The Charlotte Chamber on Monday issued a statement on North Carolina’s new law limiting LGBT protections that called on city and state leaders “to contribute toward a solution that is in the best interest of our city and state.” Here Gov. Pat McCrory clenches his fist as he makes an economic development announcement last month at the chamber. Diedra Laird dlaird@charlotteobserver.com
The Charlotte Chamber on Monday issued a statement on North Carolina’s new law limiting LGBT protections that called on city and state leaders “to contribute toward a solution that is in the best interest of our city and state.” Here Gov. Pat McCrory clenches his fist as he makes an economic development announcement last month at the chamber. Diedra Laird dlaird@charlotteobserver.com

Business

Charlotte Chamber urges state, city leaders to find solution on LGBT law

April 04, 2016 01:30 PM

UPDATED April 04, 2016 03:07 PM

The Charlotte Chamber on Monday issued a statement on North Carolina’s new law limiting LGBT protections that called on city and state leaders “to contribute toward a solution that is in the best interest of our city and state.”

The business organization’s executive committee said the Chamber “opposes discrimination in all forms,” but did not call for any specific actions.

The statement comes almost two weeks after Gov. Pat McCrory signed controversial House Bill 2 into law. The chamber’s executive committee, led by chairman Ned Curran of the Bissell real estate company, met to discuss the issue Friday and sent it to the governor, the Mecklenburg County Legislative Delegation and the Charlotte City Council later that day, Chamber spokeswoman Natalie Dick said.

The new North Carolina LGBT bill was a response to a provision in Charlotte’s expanded nondiscrimination ordinance that would have allowed transgender people to use the bathroom that corresponds to the gender with which they identify. Other major corporations like American Airlines and Apple, as well as sports organizations like the NBA, have already voiced their disapproval.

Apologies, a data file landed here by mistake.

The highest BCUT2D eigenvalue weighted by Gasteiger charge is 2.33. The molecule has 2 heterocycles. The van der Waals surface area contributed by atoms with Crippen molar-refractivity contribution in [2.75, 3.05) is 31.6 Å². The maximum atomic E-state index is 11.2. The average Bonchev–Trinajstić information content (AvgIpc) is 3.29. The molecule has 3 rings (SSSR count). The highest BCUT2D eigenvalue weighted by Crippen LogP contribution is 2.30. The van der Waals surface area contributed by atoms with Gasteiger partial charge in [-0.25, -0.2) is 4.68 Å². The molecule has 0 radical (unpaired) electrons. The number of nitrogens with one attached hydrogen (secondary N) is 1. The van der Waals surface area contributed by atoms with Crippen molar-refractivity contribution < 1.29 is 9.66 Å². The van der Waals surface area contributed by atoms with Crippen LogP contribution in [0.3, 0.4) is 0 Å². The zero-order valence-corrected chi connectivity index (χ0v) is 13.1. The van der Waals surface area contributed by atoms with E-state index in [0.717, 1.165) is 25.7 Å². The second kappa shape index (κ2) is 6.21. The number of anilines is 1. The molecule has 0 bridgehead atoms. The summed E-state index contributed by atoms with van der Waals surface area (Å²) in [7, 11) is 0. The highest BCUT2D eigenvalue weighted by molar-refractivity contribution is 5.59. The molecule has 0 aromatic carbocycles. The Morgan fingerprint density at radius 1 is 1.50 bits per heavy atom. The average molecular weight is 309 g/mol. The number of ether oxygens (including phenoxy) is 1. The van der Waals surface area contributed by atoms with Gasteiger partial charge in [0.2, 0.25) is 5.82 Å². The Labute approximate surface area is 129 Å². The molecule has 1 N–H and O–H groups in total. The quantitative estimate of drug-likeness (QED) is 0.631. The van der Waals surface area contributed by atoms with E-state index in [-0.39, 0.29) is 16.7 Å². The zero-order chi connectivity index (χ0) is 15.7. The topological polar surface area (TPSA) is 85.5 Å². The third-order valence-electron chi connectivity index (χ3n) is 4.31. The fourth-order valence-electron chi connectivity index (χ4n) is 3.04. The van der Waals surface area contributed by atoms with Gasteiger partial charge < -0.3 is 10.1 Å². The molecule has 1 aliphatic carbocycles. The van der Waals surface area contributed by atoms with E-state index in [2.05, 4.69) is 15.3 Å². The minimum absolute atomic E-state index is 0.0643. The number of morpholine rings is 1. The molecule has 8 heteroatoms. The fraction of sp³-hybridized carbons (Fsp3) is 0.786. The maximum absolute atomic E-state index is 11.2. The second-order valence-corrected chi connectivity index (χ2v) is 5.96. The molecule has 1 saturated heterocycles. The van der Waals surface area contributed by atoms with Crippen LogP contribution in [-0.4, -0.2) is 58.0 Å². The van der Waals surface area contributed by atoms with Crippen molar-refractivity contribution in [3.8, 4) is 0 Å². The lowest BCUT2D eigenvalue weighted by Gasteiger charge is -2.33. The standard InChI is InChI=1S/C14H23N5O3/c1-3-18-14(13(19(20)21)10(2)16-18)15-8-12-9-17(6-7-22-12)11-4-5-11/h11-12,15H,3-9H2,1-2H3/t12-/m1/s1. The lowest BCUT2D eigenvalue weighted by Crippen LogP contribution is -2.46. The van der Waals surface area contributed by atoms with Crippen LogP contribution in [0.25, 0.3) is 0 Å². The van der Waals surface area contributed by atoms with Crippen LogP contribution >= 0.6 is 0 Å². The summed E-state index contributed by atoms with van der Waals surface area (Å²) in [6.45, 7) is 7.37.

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The statement said the passage of the city ordinance and its subsequent repeal by the legislature have put the “positive perception of Charlotte and North Carolina” at risk.

“The Charlotte Chamber supports our well-deserved reputation as a city that promotes and embraces diversity, inclusion and equality,” the statement continues. “The business community, in particular, understands the need to develop, attract and retain diverse talent. We believe that the growing diversity of our population is, in fact, a competitive advantage for Charlotte’s economy. The Charlotte Chamber of Commerce opposes discrimination in all forms.”

The North Carolina Chamber has said it is “conducting an analysis” of the measure.

“We look forward to leading our state to new opportunities for North Carolina’s current residents and those who want to join us in the future,” the N.C. Chamber said.